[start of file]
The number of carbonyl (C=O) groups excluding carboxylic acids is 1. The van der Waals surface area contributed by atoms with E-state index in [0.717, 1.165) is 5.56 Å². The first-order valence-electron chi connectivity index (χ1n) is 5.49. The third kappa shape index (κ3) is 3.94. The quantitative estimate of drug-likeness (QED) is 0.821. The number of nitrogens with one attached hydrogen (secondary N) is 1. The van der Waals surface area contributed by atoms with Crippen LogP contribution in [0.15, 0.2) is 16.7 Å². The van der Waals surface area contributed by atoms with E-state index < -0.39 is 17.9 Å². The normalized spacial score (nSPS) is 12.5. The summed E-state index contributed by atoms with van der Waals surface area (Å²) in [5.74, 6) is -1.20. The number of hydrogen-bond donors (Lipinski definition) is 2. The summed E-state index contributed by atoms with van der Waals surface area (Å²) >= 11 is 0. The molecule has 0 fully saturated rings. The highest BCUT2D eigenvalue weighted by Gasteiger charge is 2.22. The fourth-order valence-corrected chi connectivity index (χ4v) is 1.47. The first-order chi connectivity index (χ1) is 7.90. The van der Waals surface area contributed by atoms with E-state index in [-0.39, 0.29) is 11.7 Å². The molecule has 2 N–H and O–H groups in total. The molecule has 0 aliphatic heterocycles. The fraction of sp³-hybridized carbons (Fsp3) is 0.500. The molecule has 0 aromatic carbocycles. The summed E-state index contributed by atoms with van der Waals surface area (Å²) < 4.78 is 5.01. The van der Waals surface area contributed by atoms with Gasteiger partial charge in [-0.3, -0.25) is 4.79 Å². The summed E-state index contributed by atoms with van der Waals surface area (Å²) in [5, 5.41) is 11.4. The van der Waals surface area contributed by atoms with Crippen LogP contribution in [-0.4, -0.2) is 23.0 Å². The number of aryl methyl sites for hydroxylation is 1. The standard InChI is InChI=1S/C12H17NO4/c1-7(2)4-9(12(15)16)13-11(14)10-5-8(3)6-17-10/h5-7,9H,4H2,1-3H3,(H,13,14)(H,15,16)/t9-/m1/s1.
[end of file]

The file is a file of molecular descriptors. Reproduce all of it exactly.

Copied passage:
The number of carbonyl (C=O) groups excluding carboxylic acids is 1. The van der Waals surface area contributed by atoms with E-state index in [0.717, 1.165) is 5.56 Å². The first-order valence-electron chi connectivity index (χ1n) is 5.49. The third kappa shape index (κ3) is 3.94. The quantitative estimate of drug-likeness (QED) is 0.821. The number of nitrogens with one attached hydrogen (secondary N) is 1. The van der Waals surface area contributed by atoms with Crippen LogP contribution in [0.15, 0.2) is 16.7 Å². The van der Waals surface area contributed by atoms with E-state index < -0.39 is 17.9 Å². The normalized spacial score (nSPS) is 12.5. The summed E-state index contributed by atoms with van der Waals surface area (Å²) in [5.74, 6) is -1.20. The number of hydrogen-bond donors (Lipinski definition) is 2. The summed E-state index contributed by atoms with van der Waals surface area (Å²) >= 11 is 0. The molecule has 0 fully saturated rings. The highest BCUT2D eigenvalue weighted by Gasteiger charge is 2.22. The fourth-order valence-corrected chi connectivity index (χ4v) is 1.47. The first-order chi connectivity index (χ1) is 7.90. The van der Waals surface area contributed by atoms with E-state index in [-0.39, 0.29) is 11.7 Å². The molecule has 2 N–H and O–H groups in total. The molecule has 0 aliphatic heterocycles. The fraction of sp³-hybridized carbons (Fsp3) is 0.500. The molecule has 0 aromatic carbocycles. The summed E-state index contributed by atoms with van der Waals surface area (Å²) < 4.78 is 5.01. The van der Waals surface area contributed by atoms with Gasteiger partial charge in [-0.3, -0.25) is 4.79 Å². The summed E-state index contributed by atoms with van der Waals surface area (Å²) in [5, 5.41) is 11.4. The van der Waals surface area contributed by atoms with Crippen LogP contribution in [-0.4, -0.2) is 23.0 Å². The number of aryl methyl sites for hydroxylation is 1. The standard InChI is InChI=1S/C12H17NO4/c1-7(2)4-9(12(15)16)13-11(14)10-5-8(3)6-17-10/h5-7,9H,4H2,1-3H3,(H,13,14)(H,15,16)/t9-/m1/s1.